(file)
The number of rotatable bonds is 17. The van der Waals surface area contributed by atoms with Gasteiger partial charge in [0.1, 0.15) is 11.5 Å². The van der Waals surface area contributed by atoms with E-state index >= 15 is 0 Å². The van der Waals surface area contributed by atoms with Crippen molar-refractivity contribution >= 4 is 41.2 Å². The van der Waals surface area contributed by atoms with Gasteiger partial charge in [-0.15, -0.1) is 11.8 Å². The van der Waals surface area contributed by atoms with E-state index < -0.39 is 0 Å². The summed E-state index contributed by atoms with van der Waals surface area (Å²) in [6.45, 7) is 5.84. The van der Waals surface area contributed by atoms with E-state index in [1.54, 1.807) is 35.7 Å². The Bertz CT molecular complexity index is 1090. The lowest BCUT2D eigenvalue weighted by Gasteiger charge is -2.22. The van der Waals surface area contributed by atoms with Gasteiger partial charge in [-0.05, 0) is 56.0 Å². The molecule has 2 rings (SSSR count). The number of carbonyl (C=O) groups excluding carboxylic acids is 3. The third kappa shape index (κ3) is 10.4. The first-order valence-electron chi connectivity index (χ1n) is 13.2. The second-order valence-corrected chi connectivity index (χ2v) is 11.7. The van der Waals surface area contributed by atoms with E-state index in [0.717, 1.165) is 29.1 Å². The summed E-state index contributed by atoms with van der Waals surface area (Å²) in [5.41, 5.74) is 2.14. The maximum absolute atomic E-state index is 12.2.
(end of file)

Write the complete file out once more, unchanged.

The number of rotatable bonds is 17. The van der Waals surface area contributed by atoms with Gasteiger partial charge in [0.1, 0.15) is 11.5 Å². The van der Waals surface area contributed by atoms with E-state index >= 15 is 0 Å². The van der Waals surface area contributed by atoms with Crippen molar-refractivity contribution >= 4 is 41.2 Å². The van der Waals surface area contributed by atoms with Gasteiger partial charge in [-0.15, -0.1) is 11.8 Å². The van der Waals surface area contributed by atoms with E-state index < -0.39 is 0 Å². The summed E-state index contributed by atoms with van der Waals surface area (Å²) in [6.45, 7) is 5.84. The van der Waals surface area contributed by atoms with E-state index in [1.54, 1.807) is 35.7 Å². The Bertz CT molecular complexity index is 1090. The lowest BCUT2D eigenvalue weighted by Gasteiger charge is -2.22. The van der Waals surface area contributed by atoms with Gasteiger partial charge in [-0.05, 0) is 56.0 Å². The molecule has 2 rings (SSSR count). The number of carbonyl (C=O) groups excluding carboxylic acids is 3. The third kappa shape index (κ3) is 10.4. The first-order valence-electron chi connectivity index (χ1n) is 13.2. The second-order valence-corrected chi connectivity index (χ2v) is 11.7. The van der Waals surface area contributed by atoms with E-state index in [0.717, 1.165) is 29.1 Å². The summed E-state index contributed by atoms with van der Waals surface area (Å²) in [5.41, 5.74) is 2.14. The maximum absolute atomic E-state index is 12.2.